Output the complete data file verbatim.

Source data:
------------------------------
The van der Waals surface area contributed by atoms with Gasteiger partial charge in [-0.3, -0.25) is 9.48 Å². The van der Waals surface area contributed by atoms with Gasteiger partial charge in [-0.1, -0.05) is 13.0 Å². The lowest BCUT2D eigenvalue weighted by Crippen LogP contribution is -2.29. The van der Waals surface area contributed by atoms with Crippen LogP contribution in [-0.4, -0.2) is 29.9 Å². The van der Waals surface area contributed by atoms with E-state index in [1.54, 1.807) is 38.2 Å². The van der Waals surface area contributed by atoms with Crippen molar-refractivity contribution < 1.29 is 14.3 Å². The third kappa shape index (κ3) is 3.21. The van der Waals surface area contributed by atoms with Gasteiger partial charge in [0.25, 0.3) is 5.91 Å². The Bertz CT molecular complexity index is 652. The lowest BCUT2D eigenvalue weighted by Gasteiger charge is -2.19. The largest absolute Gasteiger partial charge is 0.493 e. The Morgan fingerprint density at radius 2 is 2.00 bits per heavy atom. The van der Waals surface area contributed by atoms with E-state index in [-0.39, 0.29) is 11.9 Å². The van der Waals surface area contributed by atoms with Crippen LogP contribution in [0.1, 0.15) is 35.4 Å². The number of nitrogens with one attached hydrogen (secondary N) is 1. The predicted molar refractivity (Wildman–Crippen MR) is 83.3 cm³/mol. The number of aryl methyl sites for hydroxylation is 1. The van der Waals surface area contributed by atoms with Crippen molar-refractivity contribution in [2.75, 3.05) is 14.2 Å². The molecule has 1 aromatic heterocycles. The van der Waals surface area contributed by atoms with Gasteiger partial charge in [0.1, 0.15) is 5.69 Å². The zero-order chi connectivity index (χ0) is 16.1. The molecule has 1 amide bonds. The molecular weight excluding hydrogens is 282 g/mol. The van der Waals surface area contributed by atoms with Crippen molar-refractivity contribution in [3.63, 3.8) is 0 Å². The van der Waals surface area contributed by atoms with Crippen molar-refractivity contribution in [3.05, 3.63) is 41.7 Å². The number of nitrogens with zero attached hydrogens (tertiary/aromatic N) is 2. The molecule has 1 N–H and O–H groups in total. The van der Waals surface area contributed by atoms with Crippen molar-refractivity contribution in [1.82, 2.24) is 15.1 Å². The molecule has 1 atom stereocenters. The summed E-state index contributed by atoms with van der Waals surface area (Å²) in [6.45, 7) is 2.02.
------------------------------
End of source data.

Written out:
The van der Waals surface area contributed by atoms with Gasteiger partial charge in [-0.3, -0.25) is 9.48 Å². The van der Waals surface area contributed by atoms with Gasteiger partial charge in [-0.1, -0.05) is 13.0 Å². The lowest BCUT2D eigenvalue weighted by Crippen LogP contribution is -2.29. The van der Waals surface area contributed by atoms with Crippen LogP contribution in [-0.4, -0.2) is 29.9 Å². The van der Waals surface area contributed by atoms with E-state index in [1.54, 1.807) is 38.2 Å². The van der Waals surface area contributed by atoms with Crippen molar-refractivity contribution < 1.29 is 14.3 Å². The third kappa shape index (κ3) is 3.21. The van der Waals surface area contributed by atoms with Gasteiger partial charge in [0.25, 0.3) is 5.91 Å². The Bertz CT molecular complexity index is 652. The lowest BCUT2D eigenvalue weighted by Gasteiger charge is -2.19. The largest absolute Gasteiger partial charge is 0.493 e. The Morgan fingerprint density at radius 2 is 2.00 bits per heavy atom. The van der Waals surface area contributed by atoms with E-state index in [-0.39, 0.29) is 11.9 Å². The van der Waals surface area contributed by atoms with Crippen LogP contribution in [0.1, 0.15) is 35.4 Å². The number of nitrogens with one attached hydrogen (secondary N) is 1. The predicted molar refractivity (Wildman–Crippen MR) is 83.3 cm³/mol. The number of aryl methyl sites for hydroxylation is 1. The van der Waals surface area contributed by atoms with Crippen molar-refractivity contribution in [2.75, 3.05) is 14.2 Å². The molecule has 1 aromatic heterocycles. The van der Waals surface area contributed by atoms with Gasteiger partial charge in [0.1, 0.15) is 5.69 Å². The zero-order chi connectivity index (χ0) is 16.1. The molecule has 1 amide bonds. The molecular weight excluding hydrogens is 282 g/mol. The van der Waals surface area contributed by atoms with Crippen molar-refractivity contribution in [3.63, 3.8) is 0 Å². The van der Waals surface area contributed by atoms with Crippen molar-refractivity contribution in [3.05, 3.63) is 41.7 Å². The number of nitrogens with zero attached hydrogens (tertiary/aromatic N) is 2. The molecule has 1 N–H and O–H groups in total. The van der Waals surface area contributed by atoms with Crippen molar-refractivity contribution in [1.82, 2.24) is 15.1 Å². The molecule has 1 atom stereocenters. The summed E-state index contributed by atoms with van der Waals surface area (Å²) in [6.45, 7) is 2.02.